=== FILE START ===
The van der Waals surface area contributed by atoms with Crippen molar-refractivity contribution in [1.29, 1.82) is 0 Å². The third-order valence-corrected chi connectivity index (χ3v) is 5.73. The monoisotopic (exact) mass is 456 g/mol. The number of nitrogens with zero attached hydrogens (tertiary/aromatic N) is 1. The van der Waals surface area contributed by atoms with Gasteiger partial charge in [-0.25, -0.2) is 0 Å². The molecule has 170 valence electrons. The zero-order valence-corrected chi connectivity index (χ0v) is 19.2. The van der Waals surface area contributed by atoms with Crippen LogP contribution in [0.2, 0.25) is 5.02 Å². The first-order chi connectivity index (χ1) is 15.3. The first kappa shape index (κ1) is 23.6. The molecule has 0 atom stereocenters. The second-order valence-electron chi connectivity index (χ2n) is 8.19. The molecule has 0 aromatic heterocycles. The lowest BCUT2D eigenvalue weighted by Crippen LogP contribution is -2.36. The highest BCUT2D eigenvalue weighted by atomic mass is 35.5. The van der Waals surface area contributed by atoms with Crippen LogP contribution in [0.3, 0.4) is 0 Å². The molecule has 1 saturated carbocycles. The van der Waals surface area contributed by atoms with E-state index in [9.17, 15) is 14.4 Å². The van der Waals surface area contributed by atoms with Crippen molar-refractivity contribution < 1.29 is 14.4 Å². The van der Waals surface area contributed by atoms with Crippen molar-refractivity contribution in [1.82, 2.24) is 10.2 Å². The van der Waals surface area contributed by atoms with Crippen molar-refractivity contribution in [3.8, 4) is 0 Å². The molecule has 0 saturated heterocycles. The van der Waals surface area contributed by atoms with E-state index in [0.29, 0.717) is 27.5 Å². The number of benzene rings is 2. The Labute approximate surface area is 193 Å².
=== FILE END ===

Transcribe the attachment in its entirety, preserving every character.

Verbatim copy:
The van der Waals surface area contributed by atoms with Crippen molar-refractivity contribution in [1.29, 1.82) is 0 Å². The third-order valence-corrected chi connectivity index (χ3v) is 5.73. The monoisotopic (exact) mass is 456 g/mol. The number of nitrogens with zero attached hydrogens (tertiary/aromatic N) is 1. The van der Waals surface area contributed by atoms with Gasteiger partial charge in [-0.25, -0.2) is 0 Å². The molecule has 170 valence electrons. The zero-order valence-corrected chi connectivity index (χ0v) is 19.2. The van der Waals surface area contributed by atoms with Crippen LogP contribution in [0.2, 0.25) is 5.02 Å². The first-order chi connectivity index (χ1) is 15.3. The first kappa shape index (κ1) is 23.6. The molecule has 0 atom stereocenters. The second-order valence-electron chi connectivity index (χ2n) is 8.19. The molecule has 0 aromatic heterocycles. The lowest BCUT2D eigenvalue weighted by Crippen LogP contribution is -2.36. The highest BCUT2D eigenvalue weighted by atomic mass is 35.5. The van der Waals surface area contributed by atoms with Crippen LogP contribution in [0.3, 0.4) is 0 Å². The molecule has 1 saturated carbocycles. The van der Waals surface area contributed by atoms with E-state index in [9.17, 15) is 14.4 Å². The van der Waals surface area contributed by atoms with Crippen molar-refractivity contribution < 1.29 is 14.4 Å². The van der Waals surface area contributed by atoms with Crippen molar-refractivity contribution in [1.82, 2.24) is 10.2 Å². The van der Waals surface area contributed by atoms with Crippen molar-refractivity contribution in [3.8, 4) is 0 Å². The molecule has 0 saturated heterocycles. The van der Waals surface area contributed by atoms with E-state index in [0.29, 0.717) is 27.5 Å². The number of benzene rings is 2. The Labute approximate surface area is 193 Å².